FOSRENOL(R) has been clinically tested in more than 5,500 patients. Nearly 1,000 patients have been treated with lanthanum carbonate for more than one year. Long-term safety was demonstrated in patients treated for up to six years (n=32). Trials involving patients treated with FOSRENOL(R) showed sustained serum phosphorus reduction in a majority of patients.
Phosphorus, an element found in nearly all foods, is absorbed from the gastrointestinal tract into the bloodstream. When the kidneys fail, they no longer effectively remove phosphorus, even with the help of blood-cleansing dialysis machines. While the normal adult range for phosphorus is 2.5 to 4.5 mg/dL, the blood phosphorus levels of many patients on dialysis often exceed 6.5 mg/dL. Such levels have been linked to a significantly higher illness and death risk for patients who have undergone at least one year of dialysis.
Of the approximately 20 million Americans who have some form of kidney disease, more than 512,000 have developed ESRD, a figure that has grown 400 percent over the last 20 years. Hyperphosphatemia is managed with a combination of diet restriction and phosphorus-binding agents, since diet alone generally cannot adequately control phosphorus levels. Such binders "soak up" phosphorus in the gastrointestinal tract, before it can be absorbed into the blood. Because dietary phosphorus absorption begins as soon as phosphorus enters the stomach, it is important for phosphate binders to work at the variety of pH levels found throughout the gastrointestinal tract.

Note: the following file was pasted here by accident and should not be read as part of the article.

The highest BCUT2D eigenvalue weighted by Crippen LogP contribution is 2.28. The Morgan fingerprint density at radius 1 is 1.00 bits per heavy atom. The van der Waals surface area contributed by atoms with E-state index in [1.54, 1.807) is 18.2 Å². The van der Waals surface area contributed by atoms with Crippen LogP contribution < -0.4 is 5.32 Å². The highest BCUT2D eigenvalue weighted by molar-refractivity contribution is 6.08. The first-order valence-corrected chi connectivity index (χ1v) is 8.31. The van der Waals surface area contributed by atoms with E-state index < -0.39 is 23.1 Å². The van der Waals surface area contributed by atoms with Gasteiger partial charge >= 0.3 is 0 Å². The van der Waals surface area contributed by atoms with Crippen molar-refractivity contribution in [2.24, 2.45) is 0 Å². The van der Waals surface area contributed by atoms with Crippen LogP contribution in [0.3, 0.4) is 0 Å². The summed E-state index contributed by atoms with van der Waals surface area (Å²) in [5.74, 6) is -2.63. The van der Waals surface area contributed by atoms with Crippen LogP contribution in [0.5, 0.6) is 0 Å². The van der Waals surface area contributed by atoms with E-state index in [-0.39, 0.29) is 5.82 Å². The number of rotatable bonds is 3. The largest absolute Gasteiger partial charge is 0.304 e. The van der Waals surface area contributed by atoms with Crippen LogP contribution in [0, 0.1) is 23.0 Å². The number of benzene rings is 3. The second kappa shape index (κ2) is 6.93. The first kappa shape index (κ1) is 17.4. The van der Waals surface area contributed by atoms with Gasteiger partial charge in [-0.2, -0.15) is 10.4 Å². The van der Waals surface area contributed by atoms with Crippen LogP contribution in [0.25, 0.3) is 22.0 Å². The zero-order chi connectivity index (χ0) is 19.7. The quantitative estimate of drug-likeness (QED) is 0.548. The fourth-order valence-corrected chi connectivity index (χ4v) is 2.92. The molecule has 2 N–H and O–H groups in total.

Despite the availability of phosphorus-binding agents, it remains a challenge for many ESRD patients to maintain target ranges. According to the K/DOQI Clinical Practice Guidelines for Bone Metabolism and Disease, Guideline 3, Evaluation of Serum Phosphorus Levels, fewer than 30 percent of dialysis patients are able to maintain serum phosphorus levels in the target range. The K/DOQI Clinical Practice Guidelines for Bone Metabolism and Disease also note in Guideline 5, Use of Phosphate Binders in Chronic Kidney Disease (CKD), that non-calcium and non-aluminum phosphate binders are a first-line treatment option in lowering serum phosphorus levels.
FOSRENOL(R), a non-calcium phosphate binder, which received FDA approval in October 2004 to reduce serum phosphorus in patients with end-stage renal disease, is formulated as an easy-to-use, chewable(1) only tablet that can be taken without water, an important consideration for ESRD patients who must restrict their fluid intake. FOSRENOL(R) is available in 250 mg, 500 mg, 750 mg and 1.0 g strengths and the recommended initial daily dose is 750 mg to 1.5 g for adults; physicians should adjust the dose to reach target serum phosphorus levels. Most patients require a total daily dose between 1.5 and 3.0 g to achieve serum phosphorus control, which equates to as little as one FOSRENOL(R) tablet per meal. The daily dose should be divided and taken with, or immediately after, meals.